The Art of Bonsai may be defined as the miniaturization of big trees. Some major pruning must be done to the below ground portion of the tree as well as above. You will soon discover that it is possible to create bonsai from most any species of tree. The trick is to understand the requirements of the species you select and duplicate for them what you have taken away, which is their natural habitat. Don’t let the idea of this scare you it is not that difficult to do.
Here are some Tips to help get you started
It would be best to purchase your very first bonsai from a bonsai store but if you don’t have one close by you should try to obtain a small juniper from your local plant nursery. The advantage of purchasing from a Bonsai store is that some of the design has been done for you and it will have been placed into a bonsai pot.
Either way you will have to give your bonsai some thought as to how it will look in the future. This will require that you get familiar with the basic styles of bonsai. There are many styles but the five basic are: Formal Upright; Informal Upright; Cascade; Sem-Cascade; Slanting and Windswept.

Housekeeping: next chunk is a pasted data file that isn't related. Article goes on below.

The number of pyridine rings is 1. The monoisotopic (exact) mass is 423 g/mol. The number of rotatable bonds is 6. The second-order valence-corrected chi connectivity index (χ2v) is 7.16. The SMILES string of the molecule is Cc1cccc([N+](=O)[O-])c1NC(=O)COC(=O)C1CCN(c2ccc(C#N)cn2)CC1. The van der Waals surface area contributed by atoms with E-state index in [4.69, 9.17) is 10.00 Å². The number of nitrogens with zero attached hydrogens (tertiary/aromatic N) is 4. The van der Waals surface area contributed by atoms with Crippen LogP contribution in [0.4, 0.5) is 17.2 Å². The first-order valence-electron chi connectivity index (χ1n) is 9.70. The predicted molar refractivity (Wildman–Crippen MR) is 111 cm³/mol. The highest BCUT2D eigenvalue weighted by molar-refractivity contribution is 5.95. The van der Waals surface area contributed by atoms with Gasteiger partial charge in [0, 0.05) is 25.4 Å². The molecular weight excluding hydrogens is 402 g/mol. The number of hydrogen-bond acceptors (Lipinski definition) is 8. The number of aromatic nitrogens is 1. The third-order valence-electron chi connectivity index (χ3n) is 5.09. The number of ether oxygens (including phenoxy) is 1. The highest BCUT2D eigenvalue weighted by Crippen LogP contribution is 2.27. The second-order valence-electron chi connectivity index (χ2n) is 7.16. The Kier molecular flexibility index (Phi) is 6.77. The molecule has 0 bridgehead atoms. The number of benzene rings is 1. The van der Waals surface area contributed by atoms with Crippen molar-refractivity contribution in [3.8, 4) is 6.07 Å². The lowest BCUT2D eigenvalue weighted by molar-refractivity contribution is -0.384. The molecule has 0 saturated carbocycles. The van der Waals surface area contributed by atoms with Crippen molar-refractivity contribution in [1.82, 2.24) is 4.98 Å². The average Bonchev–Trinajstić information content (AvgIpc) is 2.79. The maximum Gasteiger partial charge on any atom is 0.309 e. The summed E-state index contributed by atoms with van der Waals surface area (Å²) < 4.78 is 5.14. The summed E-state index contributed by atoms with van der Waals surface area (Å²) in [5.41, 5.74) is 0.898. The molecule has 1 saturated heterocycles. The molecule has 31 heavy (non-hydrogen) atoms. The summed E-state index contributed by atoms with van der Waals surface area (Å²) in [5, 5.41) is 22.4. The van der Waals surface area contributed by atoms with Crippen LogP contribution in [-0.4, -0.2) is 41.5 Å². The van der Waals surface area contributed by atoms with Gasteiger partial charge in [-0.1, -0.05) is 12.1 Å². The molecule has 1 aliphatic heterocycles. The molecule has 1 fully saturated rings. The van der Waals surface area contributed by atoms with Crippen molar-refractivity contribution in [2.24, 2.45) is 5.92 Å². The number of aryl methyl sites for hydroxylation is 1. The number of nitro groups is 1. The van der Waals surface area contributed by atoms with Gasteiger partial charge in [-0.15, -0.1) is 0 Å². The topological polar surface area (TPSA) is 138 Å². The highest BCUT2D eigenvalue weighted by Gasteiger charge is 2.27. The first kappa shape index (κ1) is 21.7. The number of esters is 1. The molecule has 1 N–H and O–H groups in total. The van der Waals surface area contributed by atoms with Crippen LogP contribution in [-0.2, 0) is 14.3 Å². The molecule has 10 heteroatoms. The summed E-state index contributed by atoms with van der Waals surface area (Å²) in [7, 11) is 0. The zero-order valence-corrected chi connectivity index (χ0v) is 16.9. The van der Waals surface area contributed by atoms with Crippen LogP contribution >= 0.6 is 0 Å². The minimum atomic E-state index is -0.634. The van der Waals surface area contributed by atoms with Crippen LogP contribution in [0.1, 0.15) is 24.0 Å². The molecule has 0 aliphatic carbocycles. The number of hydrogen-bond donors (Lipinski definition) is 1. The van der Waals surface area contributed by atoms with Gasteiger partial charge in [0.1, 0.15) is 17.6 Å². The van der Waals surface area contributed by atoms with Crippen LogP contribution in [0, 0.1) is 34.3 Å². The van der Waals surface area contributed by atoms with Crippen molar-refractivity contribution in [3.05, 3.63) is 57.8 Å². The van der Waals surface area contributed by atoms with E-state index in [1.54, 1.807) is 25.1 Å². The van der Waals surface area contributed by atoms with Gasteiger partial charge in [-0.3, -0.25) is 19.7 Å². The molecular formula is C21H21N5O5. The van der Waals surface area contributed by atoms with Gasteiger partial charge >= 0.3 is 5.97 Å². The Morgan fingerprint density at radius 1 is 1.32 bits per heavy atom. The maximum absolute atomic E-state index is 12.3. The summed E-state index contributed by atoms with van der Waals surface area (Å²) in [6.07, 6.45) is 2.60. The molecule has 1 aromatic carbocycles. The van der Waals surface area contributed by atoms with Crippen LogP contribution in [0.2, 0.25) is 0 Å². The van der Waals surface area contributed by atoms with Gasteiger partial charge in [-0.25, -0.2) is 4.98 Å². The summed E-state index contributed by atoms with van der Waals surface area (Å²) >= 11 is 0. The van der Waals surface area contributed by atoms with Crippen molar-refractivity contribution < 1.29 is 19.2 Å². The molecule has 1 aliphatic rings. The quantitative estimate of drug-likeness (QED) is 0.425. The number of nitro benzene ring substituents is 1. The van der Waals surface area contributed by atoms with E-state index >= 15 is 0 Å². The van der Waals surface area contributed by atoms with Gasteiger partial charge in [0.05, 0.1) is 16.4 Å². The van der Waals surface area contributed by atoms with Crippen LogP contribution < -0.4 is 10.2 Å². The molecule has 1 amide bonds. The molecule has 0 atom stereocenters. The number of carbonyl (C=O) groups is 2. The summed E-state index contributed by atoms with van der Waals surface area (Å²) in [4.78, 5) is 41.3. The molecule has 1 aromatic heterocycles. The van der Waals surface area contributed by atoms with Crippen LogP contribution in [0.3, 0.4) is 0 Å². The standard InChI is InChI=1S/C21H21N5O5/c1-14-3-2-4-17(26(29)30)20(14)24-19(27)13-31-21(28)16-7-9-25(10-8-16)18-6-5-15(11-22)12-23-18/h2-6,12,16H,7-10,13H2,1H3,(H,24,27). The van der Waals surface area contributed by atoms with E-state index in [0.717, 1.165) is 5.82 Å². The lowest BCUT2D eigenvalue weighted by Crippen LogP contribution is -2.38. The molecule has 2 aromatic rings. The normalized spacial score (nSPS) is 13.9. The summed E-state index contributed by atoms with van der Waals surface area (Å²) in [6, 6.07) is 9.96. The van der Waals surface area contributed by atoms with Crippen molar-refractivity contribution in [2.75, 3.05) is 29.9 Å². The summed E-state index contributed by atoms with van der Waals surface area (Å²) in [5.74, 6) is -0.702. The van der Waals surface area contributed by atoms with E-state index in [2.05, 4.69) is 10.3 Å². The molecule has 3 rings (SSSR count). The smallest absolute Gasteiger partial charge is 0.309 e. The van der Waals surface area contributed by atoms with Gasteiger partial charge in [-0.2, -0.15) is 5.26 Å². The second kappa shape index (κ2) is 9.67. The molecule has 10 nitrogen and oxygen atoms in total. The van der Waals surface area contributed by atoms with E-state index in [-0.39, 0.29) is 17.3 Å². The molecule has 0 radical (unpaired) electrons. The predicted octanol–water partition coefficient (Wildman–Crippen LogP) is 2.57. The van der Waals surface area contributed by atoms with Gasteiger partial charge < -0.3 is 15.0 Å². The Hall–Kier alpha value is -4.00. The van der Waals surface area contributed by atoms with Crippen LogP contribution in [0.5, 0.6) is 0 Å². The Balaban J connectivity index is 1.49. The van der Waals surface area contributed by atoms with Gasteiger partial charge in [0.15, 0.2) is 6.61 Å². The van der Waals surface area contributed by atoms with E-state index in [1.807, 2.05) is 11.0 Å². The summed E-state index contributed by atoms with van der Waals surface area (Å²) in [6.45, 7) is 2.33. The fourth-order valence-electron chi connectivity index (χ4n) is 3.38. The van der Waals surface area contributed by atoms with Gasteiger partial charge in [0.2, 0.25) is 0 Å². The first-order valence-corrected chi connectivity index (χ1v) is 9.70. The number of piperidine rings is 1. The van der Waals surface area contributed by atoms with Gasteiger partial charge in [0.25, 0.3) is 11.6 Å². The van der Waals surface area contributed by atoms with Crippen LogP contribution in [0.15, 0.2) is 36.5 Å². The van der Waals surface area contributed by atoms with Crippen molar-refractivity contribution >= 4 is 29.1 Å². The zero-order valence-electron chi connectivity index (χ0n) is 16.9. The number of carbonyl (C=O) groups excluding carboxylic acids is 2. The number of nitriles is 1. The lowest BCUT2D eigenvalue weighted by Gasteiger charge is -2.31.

You as the Artist can choose any of these styles; however, some trees have design inclinations already as you purchase them. Some will have straight trunks or may have overflowing branches that suit the cascade style. You should study your recent purchase for any inspirations toward a certain style. After you get familiar with what the different styles look like it will soon become obvious to you which style would be the one to pursue for your newly acquired specimen.
You must also learn to prune both the roots and the crown of your bonsai starter tree. Pruning means to cut off some portions to make them more robust or to promote more growth while at the same time you are keeping the future shaping and style of your tree in mind. You will also have to repot your bonsai every one or two years. This will require more pruning to the roots. Repotting and pruning also encourage them to grow faster.
Bonsai must be provided with at least some extra protection for the cold during the winter months. If you have a deciduous tree they must be allowed to have their dormancy period which is brought on by the cold. If you have a tropical or sub-tropical you should keep them indoors all winter long because they don’t need the dormancy period and cannot stand much severe winter cold. In contrast, if a deciduous is left indoors all through the winter they will not know that it is time to go dormant and will soon die. I plan to cover proper winter care for bonsai in another article.